Stuffing another new song into an open slot, Robert Lamm comments that the band is going to get ‘a little funky’. He also comments that the band ‘isn’t looking’ if people wanna do things they ‘can’t do at home!’ ‘Ain’t It Blue’ finds Kath in wonderfully smoky throat perfectly echoed by Cetera during the verses. The band sinks their work boots a foot into thick dirty mud with a gut bucket beat and delicious interactions between the driving horn trio and Kath’s wavy and over driven guitar wines.
‘Just You and Me’ brings the crowd back to earth making sure not to alienate them with too many musical expeditions into the unknown at one time. The central part of the track leaves the gentle and catchy melodic construction and enters an erotic zone where Parazaider plays a serpentine saxophone solo that slips in unannounced. Kath employs a warm rain tone through his wah-wah eliciting the tears of loss as well as the excitement of reuniting expressed in the lyrics of the track.
Illustrating the balance between the bands ability to alternate between the poles of accessible pure pop songwriting and space bound jazz and rock improvisations, ‘(I’ve Been) Searchin So Long’ straddles this fence with a leg hanging in each aesthetic. The James Paknow penned number invites the ear in smoothly through Cetera’s blossoming ballad skills, before suddenly revealing another Kath shredding of the theme, then followed by an impressive musical reconstruction.
The steamy salsa sounds of the vibrant instrumental ‘Mongonucleous’ come next, again written by trombone player James Paknow. The dress swaying gusts of horn are the central movement of the song revealing delicious female dancing legs. A substantial drums/percussion breakdown takes place mid song encouraging rhythmic hand clapping from the crowd and a stunning counter attack by Danny Seraphine that results in a soaring expression of his inspiring abilities. The song stretches out for 12 minutes before concluding with a glorious and joyus restatement of the theme.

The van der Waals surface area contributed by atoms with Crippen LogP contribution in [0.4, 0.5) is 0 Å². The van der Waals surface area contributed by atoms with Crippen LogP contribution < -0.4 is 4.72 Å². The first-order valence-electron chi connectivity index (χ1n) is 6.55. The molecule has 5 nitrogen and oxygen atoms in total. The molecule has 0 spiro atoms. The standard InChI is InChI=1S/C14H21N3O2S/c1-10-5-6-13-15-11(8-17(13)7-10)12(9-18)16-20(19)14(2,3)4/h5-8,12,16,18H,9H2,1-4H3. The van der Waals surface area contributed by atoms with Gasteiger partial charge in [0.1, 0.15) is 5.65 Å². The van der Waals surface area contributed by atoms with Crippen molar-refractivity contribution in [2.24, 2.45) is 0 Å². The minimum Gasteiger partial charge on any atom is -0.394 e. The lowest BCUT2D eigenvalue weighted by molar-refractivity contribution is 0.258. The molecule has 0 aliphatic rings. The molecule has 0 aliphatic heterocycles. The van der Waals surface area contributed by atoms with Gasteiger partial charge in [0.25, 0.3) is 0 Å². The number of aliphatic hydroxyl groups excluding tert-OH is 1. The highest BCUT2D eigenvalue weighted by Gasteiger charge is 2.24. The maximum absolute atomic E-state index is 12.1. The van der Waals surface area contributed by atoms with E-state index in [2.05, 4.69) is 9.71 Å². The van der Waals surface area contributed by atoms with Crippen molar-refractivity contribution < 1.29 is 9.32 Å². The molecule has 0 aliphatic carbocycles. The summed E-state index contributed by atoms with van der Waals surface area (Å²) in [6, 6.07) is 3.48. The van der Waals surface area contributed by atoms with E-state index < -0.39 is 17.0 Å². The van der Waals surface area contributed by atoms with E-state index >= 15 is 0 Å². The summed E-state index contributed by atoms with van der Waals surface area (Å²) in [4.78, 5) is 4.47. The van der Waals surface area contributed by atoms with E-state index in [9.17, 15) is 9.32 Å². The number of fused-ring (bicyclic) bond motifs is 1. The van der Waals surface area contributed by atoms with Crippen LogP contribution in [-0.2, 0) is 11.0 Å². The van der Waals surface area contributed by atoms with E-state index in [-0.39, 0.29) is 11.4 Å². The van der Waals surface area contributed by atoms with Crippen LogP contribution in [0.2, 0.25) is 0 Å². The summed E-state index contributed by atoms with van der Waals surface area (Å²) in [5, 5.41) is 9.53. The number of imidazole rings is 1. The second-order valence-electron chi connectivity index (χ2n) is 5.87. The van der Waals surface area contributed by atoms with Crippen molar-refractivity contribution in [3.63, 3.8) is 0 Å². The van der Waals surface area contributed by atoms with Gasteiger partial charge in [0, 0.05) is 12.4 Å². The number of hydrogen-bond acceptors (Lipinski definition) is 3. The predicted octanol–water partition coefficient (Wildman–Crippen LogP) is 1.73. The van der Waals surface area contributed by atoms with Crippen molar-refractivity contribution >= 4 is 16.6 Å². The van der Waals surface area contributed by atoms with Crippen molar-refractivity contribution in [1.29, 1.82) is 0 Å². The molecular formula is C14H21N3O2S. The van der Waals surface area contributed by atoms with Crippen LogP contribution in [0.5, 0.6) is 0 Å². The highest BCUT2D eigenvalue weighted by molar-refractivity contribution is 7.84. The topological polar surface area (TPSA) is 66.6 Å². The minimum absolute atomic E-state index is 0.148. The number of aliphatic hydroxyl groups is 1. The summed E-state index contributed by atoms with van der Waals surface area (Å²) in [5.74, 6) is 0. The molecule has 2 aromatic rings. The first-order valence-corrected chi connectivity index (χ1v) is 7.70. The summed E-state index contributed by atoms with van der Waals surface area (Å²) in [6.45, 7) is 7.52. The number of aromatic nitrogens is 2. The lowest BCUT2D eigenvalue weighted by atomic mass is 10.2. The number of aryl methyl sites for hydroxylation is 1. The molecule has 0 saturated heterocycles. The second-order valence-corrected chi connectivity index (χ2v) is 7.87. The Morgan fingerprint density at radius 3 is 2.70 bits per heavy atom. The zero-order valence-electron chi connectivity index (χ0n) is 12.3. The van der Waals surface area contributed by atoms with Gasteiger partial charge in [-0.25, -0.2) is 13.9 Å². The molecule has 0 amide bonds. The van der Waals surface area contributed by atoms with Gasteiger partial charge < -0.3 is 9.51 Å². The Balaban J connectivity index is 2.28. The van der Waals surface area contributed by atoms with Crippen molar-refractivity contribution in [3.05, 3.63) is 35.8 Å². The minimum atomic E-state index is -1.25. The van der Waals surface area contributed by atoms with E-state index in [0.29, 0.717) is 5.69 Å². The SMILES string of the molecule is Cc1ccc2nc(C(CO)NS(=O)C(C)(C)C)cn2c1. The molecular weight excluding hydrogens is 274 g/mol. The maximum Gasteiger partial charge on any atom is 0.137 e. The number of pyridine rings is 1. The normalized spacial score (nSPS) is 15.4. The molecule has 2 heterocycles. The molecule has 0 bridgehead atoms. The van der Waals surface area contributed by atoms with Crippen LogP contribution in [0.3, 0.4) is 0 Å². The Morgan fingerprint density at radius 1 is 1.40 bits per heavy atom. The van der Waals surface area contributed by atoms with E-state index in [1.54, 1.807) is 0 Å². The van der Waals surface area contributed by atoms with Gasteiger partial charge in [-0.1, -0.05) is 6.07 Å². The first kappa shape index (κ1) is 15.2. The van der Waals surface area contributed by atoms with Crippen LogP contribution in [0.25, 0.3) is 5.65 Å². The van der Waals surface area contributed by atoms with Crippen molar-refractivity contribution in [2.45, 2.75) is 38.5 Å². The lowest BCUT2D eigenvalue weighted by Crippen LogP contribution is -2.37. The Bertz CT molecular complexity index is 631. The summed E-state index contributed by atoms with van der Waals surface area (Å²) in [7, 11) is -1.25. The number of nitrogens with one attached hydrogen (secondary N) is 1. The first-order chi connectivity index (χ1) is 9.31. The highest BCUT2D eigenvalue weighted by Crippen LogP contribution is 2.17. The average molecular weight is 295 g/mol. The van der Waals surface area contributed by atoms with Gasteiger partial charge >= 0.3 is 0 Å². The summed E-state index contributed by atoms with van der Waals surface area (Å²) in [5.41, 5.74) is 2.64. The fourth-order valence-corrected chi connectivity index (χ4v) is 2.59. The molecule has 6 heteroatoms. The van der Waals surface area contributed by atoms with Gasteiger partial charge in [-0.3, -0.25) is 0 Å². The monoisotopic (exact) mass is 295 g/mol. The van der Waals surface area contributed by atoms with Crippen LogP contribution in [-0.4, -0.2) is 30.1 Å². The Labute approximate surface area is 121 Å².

The third song to be featured off of Chicago VIII, ‘Old Days’ follows, the song is also the third Paknow penned number in the row to be featured. The track begins with an urgent foreboding introduction that reappears throughout the song before emerging into the reflective melodic statements of the verse. The song keeps the momentum that has been created as well as introduces the crowd to another current musical statement.
Closing out the first disc as well as the first segment of the concert the expected ’25 or 6 to 4′ brings the concert to a fevered pitch. The band plows through the usual groove of the song passing through the verses before breaking it down the rhythm, constructing a relentless and seething guitar solo segment the shifts the groove into a lower gear. Kath wraps his hand around the neck of his Telecaster and squeezes trembling screams from his strings before scrubbing the tune to a proper conclusion.
After returning to the stage for more music the band begins the concluding segment of the show with a rendition of the Beatles, ‘Got to Get You Into My Life’. A song that inspired the development of the Chicago creative aesthetic, the band plays a version that stays comfortably close to the Beatles studio reading but retains the recognizable Chicago imprint. Cetera digs into this one. Awesome.
A favorite of the ‘rock room’, Robert Lamm’s ‘Free’ from Chicago III is next in the rotation sung by Kath with help from the others and aggressively circulated by the entire band. Beginning on Seraphine’s smoke signal drums the convulsive opening figure reveals a breakneck negotiation of the song proper. Like a game of ‘whack a mole’ each instrumentalist appears before disappearing so another can employ a musical detail. Kath drives the band with his textured riffing, Lamm’s sleek organ slides underneath the triad of horn interjections like a shag carpet. The track rises into the clouds before crashing in a rippling ball of horn and guitar riffs entangled together.